That is what this 'journey' is giving me. Peace. The days of fifty shade of fish are a distant memory. Now, I have burgers, sausages, stir fry, ravioli, cottage pie... the same as my parents, just mine are the veggie variety! I still have a way to go and lots of things are still a challenge, but I have made progress. Perhaps my biggest "achievement" is eating out, where I can't remember the last time I ordered a fish dish. I have gone out ordered pasta, falafel mezze, avocado and hummus sandwiches, veggie cakes that require me to completely guess my insulin dose. Yes, this causes a lot of anxiety and, no, I don't always 'get it right'. However, every time I go to a restaurant and place that veggie order, I honestly feel such a sense of freedom.

Freedom in being me. The Sophie whose smile can always be raised by the sight of a pony in the field or Millie  bounding towards her. And it is a feeling that no amount of fear can tarnish. This is something that is right for me, that seems so natural to me and something I am truly grateful for. I am excited to continue exploring this new world while knowing, despite what others may think, that I am standing by my beliefs. I have also ensured that all my cosmetics, beauty products and clothes are bunny-friendly, taking time to educate myself through documentaries and blogs.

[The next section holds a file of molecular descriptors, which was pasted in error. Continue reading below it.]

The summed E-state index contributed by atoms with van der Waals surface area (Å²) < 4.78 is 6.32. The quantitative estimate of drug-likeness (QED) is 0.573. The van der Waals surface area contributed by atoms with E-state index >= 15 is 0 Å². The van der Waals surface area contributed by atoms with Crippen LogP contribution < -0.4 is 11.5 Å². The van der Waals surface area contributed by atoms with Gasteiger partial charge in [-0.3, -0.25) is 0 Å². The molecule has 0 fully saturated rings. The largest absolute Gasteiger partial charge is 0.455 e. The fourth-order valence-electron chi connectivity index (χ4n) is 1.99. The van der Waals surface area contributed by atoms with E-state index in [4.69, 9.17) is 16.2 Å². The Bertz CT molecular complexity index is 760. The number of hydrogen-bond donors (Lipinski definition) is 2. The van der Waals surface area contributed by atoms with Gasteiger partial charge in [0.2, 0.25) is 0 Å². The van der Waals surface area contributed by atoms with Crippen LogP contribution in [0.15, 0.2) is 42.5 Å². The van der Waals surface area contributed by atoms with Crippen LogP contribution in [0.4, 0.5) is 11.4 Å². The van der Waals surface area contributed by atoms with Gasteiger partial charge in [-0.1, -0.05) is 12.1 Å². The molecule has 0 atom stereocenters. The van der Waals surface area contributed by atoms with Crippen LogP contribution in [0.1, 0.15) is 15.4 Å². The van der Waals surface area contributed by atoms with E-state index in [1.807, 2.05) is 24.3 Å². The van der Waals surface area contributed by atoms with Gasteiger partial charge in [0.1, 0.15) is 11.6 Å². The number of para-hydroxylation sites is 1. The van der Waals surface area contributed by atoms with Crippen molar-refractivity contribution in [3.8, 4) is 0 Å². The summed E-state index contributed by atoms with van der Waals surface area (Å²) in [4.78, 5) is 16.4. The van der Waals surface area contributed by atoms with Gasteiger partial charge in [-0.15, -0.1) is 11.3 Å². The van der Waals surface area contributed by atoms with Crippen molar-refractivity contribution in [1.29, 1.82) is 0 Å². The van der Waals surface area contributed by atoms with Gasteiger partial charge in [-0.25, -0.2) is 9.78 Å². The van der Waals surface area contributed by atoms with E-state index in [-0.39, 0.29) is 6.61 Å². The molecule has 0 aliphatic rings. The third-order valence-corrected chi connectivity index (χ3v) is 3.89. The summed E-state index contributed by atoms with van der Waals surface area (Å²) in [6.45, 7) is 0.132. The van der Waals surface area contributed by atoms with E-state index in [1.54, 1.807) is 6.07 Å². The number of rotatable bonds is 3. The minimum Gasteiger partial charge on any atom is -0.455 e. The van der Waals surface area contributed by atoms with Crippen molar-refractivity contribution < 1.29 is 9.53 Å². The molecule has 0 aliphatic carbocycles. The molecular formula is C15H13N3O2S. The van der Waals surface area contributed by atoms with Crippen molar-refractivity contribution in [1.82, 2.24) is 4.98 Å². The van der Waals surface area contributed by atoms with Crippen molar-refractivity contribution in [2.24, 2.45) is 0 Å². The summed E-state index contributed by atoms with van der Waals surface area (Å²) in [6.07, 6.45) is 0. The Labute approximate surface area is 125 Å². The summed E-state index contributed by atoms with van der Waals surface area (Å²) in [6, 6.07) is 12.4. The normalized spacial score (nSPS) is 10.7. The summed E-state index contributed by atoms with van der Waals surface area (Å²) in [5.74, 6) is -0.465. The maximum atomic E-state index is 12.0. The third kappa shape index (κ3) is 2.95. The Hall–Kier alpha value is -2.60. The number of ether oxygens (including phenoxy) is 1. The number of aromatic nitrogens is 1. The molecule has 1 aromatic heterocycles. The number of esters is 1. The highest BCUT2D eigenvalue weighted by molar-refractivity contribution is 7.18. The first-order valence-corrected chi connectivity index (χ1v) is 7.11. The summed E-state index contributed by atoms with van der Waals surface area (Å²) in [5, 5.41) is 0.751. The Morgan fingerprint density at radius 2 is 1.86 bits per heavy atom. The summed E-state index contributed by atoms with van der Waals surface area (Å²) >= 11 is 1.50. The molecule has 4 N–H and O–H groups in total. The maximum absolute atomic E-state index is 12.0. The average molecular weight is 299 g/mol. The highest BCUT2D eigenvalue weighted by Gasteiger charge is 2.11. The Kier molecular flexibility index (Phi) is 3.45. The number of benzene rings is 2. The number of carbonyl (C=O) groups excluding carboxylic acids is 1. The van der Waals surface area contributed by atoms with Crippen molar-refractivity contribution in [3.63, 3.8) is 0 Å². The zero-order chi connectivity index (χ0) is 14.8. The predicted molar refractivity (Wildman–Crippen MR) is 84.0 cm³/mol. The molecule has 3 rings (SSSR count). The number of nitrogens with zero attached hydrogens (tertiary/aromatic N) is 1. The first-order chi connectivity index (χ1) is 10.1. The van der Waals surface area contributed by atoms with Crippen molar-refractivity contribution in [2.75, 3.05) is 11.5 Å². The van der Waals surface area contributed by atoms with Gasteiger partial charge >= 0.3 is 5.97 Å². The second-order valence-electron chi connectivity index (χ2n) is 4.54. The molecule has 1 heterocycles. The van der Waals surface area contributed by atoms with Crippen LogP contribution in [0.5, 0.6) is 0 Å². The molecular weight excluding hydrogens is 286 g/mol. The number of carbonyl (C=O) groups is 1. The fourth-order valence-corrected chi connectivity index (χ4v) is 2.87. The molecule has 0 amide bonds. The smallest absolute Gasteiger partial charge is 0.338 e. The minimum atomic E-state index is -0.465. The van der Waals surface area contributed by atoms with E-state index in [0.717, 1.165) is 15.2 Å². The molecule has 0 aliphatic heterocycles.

I've spent so long being afraid to rock the boat, so deciding to take a leap outside the status-quo is liberating. I am not ashamed to be the Luna Lovegood in a world of of Malfoys; the oddity who occasionally talks to a tree; the SPEW advocate who believes in Free Elves; The girl who is learning, with help from the humble veggie, how to finally BE. 

Are we out of the Shoulds yet?

I should be happier. I should be recovered. I should have more friends. I should be better...

Just your average sentence for a babe in the shoulds; the one typing this, for example, although I can't say I recommend it over Radio 1/Ed Sheeran. I'd even dare to claim that LBC's Nigel Farage show makes for kinder listening, at the risk of getting unwisely political. For at least Mr Brexit's show is over in 60 minutes; Should, on the other hand, is the voice that never sleeps.